Advertisements

We're a little crazy, about science!

New discovery sheds light on the forming brain

Brain-waves

The cerebral cortex, which controls higher processes such as perception, thought and cognition, is the most complex structure in the mammalian central nervous system. Although much is known about the intricate structure of this brain region, the processes governing its formation remain uncertain. Research has now uncovered how feedback between cells, as well as molecular factors, helps shape cortical development during mouse embryogenesis.

The cortex is made up of layers of interconnecting cells that are produced in a particular order from progenitor cells. The relatively cell-sparse outer layer is formed first, then the dense deep layer, and finally the tightly packed upper layer.

The team was interested to discover exactly how the various layers form, so they created a mouse model that enabled them to control the expression of a particular protein, Foxg1, known to be involved in cortical development.

The Foxg1 gene, if switched on toward the end of embryogenesis after the outer layer of neurons has formed, triggers the production of deep-layer neurons, followed by upper-layer neurons. The researchers found that it does this by repressing the activity of another gene, called Tbr1, in the outer-layer neurons.

Genetics, however, is not the only factor that influences the development of this complicated laminar structure. In a separate experiment, the researchers let natural embryonic development run its course until the deep-layer neurons had formed, after which they selectively killed off these cells. At a point in time when the production of deep-layer cells would normally have ceased, it instead continued.

Fluorescence microscopy image of a mouse cortex during brain development. Blue cells are deep-layer neurons, green cells are Foxg1 active cells and red cells are upper-layer neurons. This image shows that the onset of Foxg1 activity instructs the production of both deep- and upper-layer neurons. Photo credit goes to: K. Toma et al. Reproduced from  "Ref. 1"

Fluorescence microscopy image of a mouse cortex during brain development. Blue cells are deep-layer neurons, green cells are Foxg1 active cells and red cells are upper-layer neurons. This image shows that the onset of Foxg1 activity instructs the production of both deep- and upper-layer neurons.
Photo credit goes to: K. Toma et al. Reproduced from
“Ref. 1”

The absence of the ‘production stop’ signal from deep-layer neurons caused the progenitor cells to continue to make deep-layer neurons.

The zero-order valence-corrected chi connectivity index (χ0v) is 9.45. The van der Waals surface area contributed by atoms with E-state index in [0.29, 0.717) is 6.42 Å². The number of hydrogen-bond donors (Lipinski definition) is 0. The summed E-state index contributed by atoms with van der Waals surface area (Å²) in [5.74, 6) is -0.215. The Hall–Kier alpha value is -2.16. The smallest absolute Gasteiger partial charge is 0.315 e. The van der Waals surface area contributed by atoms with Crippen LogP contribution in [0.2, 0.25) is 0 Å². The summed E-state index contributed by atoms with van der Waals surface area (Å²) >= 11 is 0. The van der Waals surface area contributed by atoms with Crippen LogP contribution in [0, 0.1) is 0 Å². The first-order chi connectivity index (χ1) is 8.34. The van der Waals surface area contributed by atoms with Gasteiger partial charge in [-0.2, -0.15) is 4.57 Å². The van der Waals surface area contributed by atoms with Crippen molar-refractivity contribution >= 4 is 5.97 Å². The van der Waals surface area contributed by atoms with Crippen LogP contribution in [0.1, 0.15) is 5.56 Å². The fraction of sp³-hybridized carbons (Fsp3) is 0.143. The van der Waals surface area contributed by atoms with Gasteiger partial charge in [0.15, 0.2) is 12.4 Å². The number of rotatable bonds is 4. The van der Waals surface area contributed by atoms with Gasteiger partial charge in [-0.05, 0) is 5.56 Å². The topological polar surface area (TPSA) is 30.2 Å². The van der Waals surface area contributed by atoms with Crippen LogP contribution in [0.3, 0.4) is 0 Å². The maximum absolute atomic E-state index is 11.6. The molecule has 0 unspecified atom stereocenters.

“Before this study, there was no evidence for any feedback between post-mitotic neurons and progenitors,” says Carina Hanashima from the RIKEN Center for Developmental Biology, “but we’ve shown that the two cell types do communicate.”

Extrinsic, cellular factors as well as intrinsic, genetic cues help to guide cortical development. This mechanism allows the developing brain to balance the various different cell types found in the neocortex: it gives the brain flexibility to adjust if too few of one cell type are produced.

Although the numbers of cells and embryonic and gestational periods differ significantly between mice and humans, both species are endowed with almost identical genetic toolkits, and consequently the researchers think it is likely that the human neocortex is generated in much the same way.

Sources
Toma K. & C. Hanashima (2014). The Timing of Upper-Layer Neurogenesis Is Conferred by Sequential Derepression and Negative Feedback from Deep-Layer Neurons, Journal of Neuroscience, 34 (39) 13259-13276. DOI: http://dx.doi.org/10.1523/jneurosci.2334-14.2014

Advertisements

2 responses

  1. Jordan

    I think this is very interesting. I have always found the development of the brain and learning about the different parts of the brain to be intriguing. This article mentions the cerebral cortex being the most complex structure in the central nervous system of mammals. This is exactly what I have been reading about in class. The organization of the cerebral cortex is very complex and contains six distinct laminae. These laminae have control over various parts of our body. For example, Laminae V, sends long axons to the spinal cord and has the greatest control of muscles.

    February 13, 2015 at 11:40 am

    • Awesome, I’m glad you liked the article and that it fit into your studies!

      February 13, 2015 at 12:45 pm

But enough about us, what about you?

Fill in your details below or click an icon to log in:

WordPress.com Logo

You are commenting using your WordPress.com account. Log Out / Change )

Twitter picture

You are commenting using your Twitter account. Log Out / Change )

Facebook photo

You are commenting using your Facebook account. Log Out / Change )

Google+ photo

You are commenting using your Google+ account. Log Out / Change )

Connecting to %s